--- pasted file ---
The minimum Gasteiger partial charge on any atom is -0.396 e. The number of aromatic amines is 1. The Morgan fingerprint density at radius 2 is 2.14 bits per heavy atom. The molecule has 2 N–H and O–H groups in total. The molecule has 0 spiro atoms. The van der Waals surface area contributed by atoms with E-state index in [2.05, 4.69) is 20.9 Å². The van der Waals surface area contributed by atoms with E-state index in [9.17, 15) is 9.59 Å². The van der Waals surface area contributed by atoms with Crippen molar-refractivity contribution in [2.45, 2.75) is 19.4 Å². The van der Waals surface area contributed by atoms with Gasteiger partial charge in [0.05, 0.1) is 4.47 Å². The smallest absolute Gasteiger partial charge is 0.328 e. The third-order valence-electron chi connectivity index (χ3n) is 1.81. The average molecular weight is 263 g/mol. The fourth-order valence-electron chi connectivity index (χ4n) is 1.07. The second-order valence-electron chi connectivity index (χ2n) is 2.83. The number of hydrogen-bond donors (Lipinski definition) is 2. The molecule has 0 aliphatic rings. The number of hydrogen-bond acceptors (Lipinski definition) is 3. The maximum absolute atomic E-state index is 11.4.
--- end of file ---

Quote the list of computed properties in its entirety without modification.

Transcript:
The minimum Gasteiger partial charge on any atom is -0.396 e. The number of aromatic amines is 1. The Morgan fingerprint density at radius 2 is 2.14 bits per heavy atom. The molecule has 2 N–H and O–H groups in total. The molecule has 0 spiro atoms. The van der Waals surface area contributed by atoms with E-state index in [2.05, 4.69) is 20.9 Å². The van der Waals surface area contributed by atoms with E-state index in [9.17, 15) is 9.59 Å². The van der Waals surface area contributed by atoms with Crippen molar-refractivity contribution in [2.45, 2.75) is 19.4 Å². The van der Waals surface area contributed by atoms with Gasteiger partial charge in [0.05, 0.1) is 4.47 Å². The smallest absolute Gasteiger partial charge is 0.328 e. The third-order valence-electron chi connectivity index (χ3n) is 1.81. The average molecular weight is 263 g/mol. The fourth-order valence-electron chi connectivity index (χ4n) is 1.07. The second-order valence-electron chi connectivity index (χ2n) is 2.83. The number of hydrogen-bond donors (Lipinski definition) is 2. The molecule has 0 aliphatic rings. The number of hydrogen-bond acceptors (Lipinski definition) is 3. The maximum absolute atomic E-state index is 11.4.